We're heading towards a perfect storm. We're living longer, which means more of us live with at least one long-term condition. We're putting more demand on NHS services, but the NHS is under increasing pressure, and there is a shortage of GPs. The situation is not sustainable. Something has to change, and we must reimagine general practice.
Throughout the UK, there are initiatives underway to change primary care service provision:
- GPs are working together. Collaboration is improving the patient experience and making better use of clinical resources.
- GP practices are merging into super-partnerships. A super-partnership can bid for and deliver extended services that fit local needs. These services would be beyond the reach of individual surgeries.
- Multidisciplinary teams are treating and caring for patients. Often, this involves seeing patients in the community, either at home or in home-like settings.
There is a common theme here. You are working with a broader range of clinicians and carers. You're also caring for your patients in a more diverse variety of settings. For this care to be safe, the whole healthcare team needs access to electronic patient records.
Sharing patient records
The technology to share patient records is readily available. You can share medical histories with other local GPs and multidisciplinary teams to:
- Give clinicians sight of medical histories. Critical for appropriate diagnosis and care decisions during patient encounters.
- Add information during federated encounters and feed this back to the patient's GP.
Each healthcare service is different. A community nurse providing short-term care after a hospital discharge needs recent information. However, a GP at an extended hours appointment service needs a full picture of the patient's health.
Vision uses sharing agreements, and it's easy to set up sophisticated sharing on a local level. GPs decide what their sharing policies are for each service:
- What data do you need to share?
- Who needs access?
- Will people need to view records or add information as well?
- Do sharing policies differ depending on job role?
- Are there any sensitive exclusions, that you must not share?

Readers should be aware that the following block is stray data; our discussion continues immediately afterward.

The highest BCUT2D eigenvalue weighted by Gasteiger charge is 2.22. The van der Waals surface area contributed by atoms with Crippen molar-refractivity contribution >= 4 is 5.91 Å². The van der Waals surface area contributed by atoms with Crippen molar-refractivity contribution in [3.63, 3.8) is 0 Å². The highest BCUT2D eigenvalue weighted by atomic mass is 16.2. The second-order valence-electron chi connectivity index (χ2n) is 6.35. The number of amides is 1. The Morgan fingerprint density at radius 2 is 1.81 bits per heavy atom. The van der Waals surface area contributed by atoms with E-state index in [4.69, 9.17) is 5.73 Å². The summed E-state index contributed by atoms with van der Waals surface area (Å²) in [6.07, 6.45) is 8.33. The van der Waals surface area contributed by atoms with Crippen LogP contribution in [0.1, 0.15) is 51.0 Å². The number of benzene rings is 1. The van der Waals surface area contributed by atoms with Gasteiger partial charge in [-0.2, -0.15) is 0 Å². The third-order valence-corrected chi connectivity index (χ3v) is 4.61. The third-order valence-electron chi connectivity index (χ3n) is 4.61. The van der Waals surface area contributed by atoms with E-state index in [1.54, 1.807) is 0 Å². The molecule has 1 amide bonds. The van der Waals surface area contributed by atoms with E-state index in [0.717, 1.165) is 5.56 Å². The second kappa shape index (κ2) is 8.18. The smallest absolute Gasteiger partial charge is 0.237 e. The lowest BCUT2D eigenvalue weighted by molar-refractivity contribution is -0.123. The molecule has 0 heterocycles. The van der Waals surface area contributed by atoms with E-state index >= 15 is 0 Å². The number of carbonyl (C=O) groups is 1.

Turning these policies into sharing agreements allows Vision to control local sharing. It's simple but enables sophisticated sharing models at a local level. It's a perfect balance between governance and making information available to improve care.
When you see patients in their homes, you need mobile access to their medical records. Modern apps for phones and tablets let you work with patient records at any time, wherever you are. Vision Anywhere provides 24/7 access to patient records on the device of your choice. There are apps for iPhone, iPad, and Android devices. It's perfect for shared care, home visits, nursing homes and mobile working.
A WHO report on preventing avoidable diseases said:
"The lives of far too many people in the world are blighted by chronic diseases such as heart disease, stroke, cancer, chronic respiratory diseases and diabetes."
Lifestyle advice is commonplace. Public health campaigns improve awareness of the dangers of smoking, alcohol and obesity. What about clinical interventions?
Population health is the science of improving healthcare at scale. It's how towns, cities, and CCGs or health boards manage their patients' health at a macro level. As well as improving outcomes, it can help service providers to make better use of resources.
One use is case finding. Collecting and collating health information about each patient enables centralised healthcare analysis. As well as identifying patients with particular conditions, you can find those at risk of developing them too.
There are three stages of population health:
- Find a cohort of patients who may be at risk of a particular disease burden.
- Apply an intervention to these patients.
- Analyse the outcomes to see if there has been any impact, positive or negative.
Outcomes Manager is Vision’s population health solution. NHS Greenwich CCG uses it to identify patients with long-term conditions.
In a cost-pressured NHS, it was vital that the CCG identified these patients to:
- ensure these patients receive the most appropriate care as early as possible.
- reduce hospital admissions.
- avoid any further complications resulting from their condition.
In its first year of use, it allowed the CCG to identify 4,000 more patients with chronic diseases. Population health is helping to increase life expectancy in the borough. You can download a detailed case study for more information.
The importance of technology
There's no doubt that together, we have to reduce pressure on the NHS. It's easy to overlook technology, but it can make a significant contribution. If you're reimagining general practice, look upon technology as your best friend. Use it to catalyse your success.
Come and talk to us about your biggest healthcare challenge at an event The Kings Fund is organising: Reimagining general practice: innovative ways of delivering care.